We end each school year with celebrating each child’s successes over the past year, both academic and non-academic. We like to have a little celebration ceremony, complete with trophies and ribbons for the children to cheer them on for the things they have done. Just recently, we finished our school year (a little late, yes, but we school year round, more on that elsewhere, I promise) so we had our ceremony. We picked up cake, ordered pizza and of course the requisite trophies and ribbons. Once everything had been arranged, family was invited to attend the festivities. The children put on their fancy clothes, which they like to do. They received ribbons for projects they have done throughout the year for book reports (they made dioramas, which I like to call, book-reports-in-a-box), poetry, science fair projects, painting/drawings, and 3d models. All of the above projects were loaded into a surveymonkey and the link was sent to friends and family to vote on to determine winners. Everything was kept anonymous, until after the results were collected. The kids participated in physical fitness events and were scored against other homeschool students for prizes (medals) and also competed against their siblings for bowling and fishing trophies. They also received some for their grades, but that’s not competition based as they can earn the same level as one another. Overall, everyone seemed to be thrilled with what they received.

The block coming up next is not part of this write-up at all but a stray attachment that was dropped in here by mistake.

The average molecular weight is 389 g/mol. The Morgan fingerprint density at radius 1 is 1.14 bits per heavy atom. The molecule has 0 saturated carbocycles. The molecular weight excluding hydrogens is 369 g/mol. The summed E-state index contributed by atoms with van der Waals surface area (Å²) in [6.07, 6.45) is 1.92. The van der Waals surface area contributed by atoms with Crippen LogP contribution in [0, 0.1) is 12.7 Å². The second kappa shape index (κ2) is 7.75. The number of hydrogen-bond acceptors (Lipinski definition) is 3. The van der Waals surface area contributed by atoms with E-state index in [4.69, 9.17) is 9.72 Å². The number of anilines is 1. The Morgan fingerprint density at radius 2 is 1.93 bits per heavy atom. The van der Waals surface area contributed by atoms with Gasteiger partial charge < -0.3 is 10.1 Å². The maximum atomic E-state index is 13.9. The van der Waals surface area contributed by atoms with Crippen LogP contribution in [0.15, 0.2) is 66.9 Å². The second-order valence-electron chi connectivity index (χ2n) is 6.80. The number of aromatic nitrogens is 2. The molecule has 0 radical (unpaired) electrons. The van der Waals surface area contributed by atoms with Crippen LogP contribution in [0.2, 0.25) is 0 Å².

At least at our house…
We woke up this morning and my Facebook feed was filled with gleeful pictures of friends’ children posing in their new clothes, some holding little chalkboard signs posting what grade level they were starting in school today. I told my son that one of his friends he used to attend public school with is starting third grade today. He smiled. He just finished third grade at home a couple of days ago. We homeschool year round. We have found that that is what works best for our family.
Even when I have tried to give my children breaks, they know they have new curriculum, shiny and new, waiting. They beg to be allowed on their computers. Their homeschool friends come over with homework and they ask to be allowed to join in. That’s what homeschoolers do. They school. Life is learning.
My older son watched the pictures in my feed of kids going off to school and did a little happy dance. “And we’re on break mom.” He hasn’t touched his homework yet. He’s the oldest. He’ll likely milk his break the longest, but even he has been looking forward to getting to start his co-op classes and hanging out with other homeschool children. Just the other day he was complaining, “you mean I have to wait a whole 27 days before class, mom.” And we don’t even know what the classes are going to be yet!
In the meantime, I enjoy having my kids home. I enjoy having parks, stores, museums and all the others places we go pretty much kids free now that public schoolers have vacated them. Our summer break has begun.